Under Polish law, the occurrence of force majeure that causes the impossibility of performance by a party may cause such party to be relieved from performance. Force majeure may be invoked to exonerate performance only if there is an adequate causal link between the force majeure and the impossibility of performance. Further, the impossibility of performance should be understood in terms of Polish civil law – there is a body of case law stating what the “impossibility to perform” means under Polish contract law.
Is force majeure an event allowing the suspension of performance of the contract?
Generally, under Polish law, the force majeure event does not lead to the suspension of performance of the contract, unless the contract so provides. Thus, the parties that do not have a force majeure clause in their contracts have to choose between negotiating with their counterparty to modify the contract terms, or invoking the hardship principle (see below).
Is there an official certification of occurrence of force majeure?
Although a state of an epidemic (as defined in applicable Polish law) was announced to exist by the Polish government, there is no system of official certification of the occurrence of force majeure in Poland, for the purpose of Polish civil law. The courts dealing with the case will likely apply the “known ex officio” concept with reference to the existence of the epidemic but the parties will still need to prove the influence of the epidemic on the performance of a given contract.
Having discussed the force majeure concept, we may turn our attention to the concept of hardship. Polish Civil Code provides for “hardship” (which is referred to by Polish lawyers as “rebus sic stantibus”). The law reads that when due to an extraordinary change of circumstances, performance by a party would be either extremely difficult or connected with a glaring loss for such party and the parties have not foreseen such circumstance when contracting, the court may modify the performance of, or terminate, the contract.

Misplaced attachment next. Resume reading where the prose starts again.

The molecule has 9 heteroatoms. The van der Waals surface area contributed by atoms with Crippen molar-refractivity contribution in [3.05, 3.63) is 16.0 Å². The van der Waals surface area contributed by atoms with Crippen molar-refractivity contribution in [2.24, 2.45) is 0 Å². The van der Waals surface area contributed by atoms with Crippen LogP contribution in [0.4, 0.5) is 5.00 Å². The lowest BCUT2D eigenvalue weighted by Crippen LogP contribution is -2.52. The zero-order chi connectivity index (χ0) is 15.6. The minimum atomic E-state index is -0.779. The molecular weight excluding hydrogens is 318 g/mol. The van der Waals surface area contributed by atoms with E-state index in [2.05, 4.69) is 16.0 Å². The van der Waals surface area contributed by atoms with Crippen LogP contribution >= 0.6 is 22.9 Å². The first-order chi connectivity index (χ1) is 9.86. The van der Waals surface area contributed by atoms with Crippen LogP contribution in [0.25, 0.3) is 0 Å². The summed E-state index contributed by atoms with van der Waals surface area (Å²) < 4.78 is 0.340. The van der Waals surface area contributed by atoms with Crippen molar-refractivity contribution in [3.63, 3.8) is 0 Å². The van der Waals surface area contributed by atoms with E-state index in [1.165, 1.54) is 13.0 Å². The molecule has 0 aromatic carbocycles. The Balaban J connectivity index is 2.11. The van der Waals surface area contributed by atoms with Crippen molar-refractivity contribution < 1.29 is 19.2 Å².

Is the COVID-19 pandemic “an extraordinary change of circumstances”?
Prior to this pandemic, the courts stressed that the change of circumstances has to be “extraordinary”, such as hyperinflation, a change of the state system, or other similar circumstances. The premise of “something being extraordinary” applies to circumstances meaning conditions in the country and not to the occurrence causing such extraordinariness. The change of circumstances should be permanent – temporary difficulties, even if material, are not sufficient. Further, such circumstances – should affect either the country or the entire group or groups. Thus, the situation should be analyzed case-by-case. Further, the petitioning party should demonstrate that performance would be extremely difficult or result in a glaring loss because of such extraordinary change of circumstances.
Can the party rely on the “hardship” doctrine?
The party may invoke hardship only before the court and only the court may amend the contract. Thus, the party seeking relief needs to file a lawsuit requesting the court to either amend or terminate the contract.
When should the party seek the court protection?
The prevailing case law is that the party should seek protection before performing its obligation, since the court may find that if the party had performed, there would be no possibility to intervene.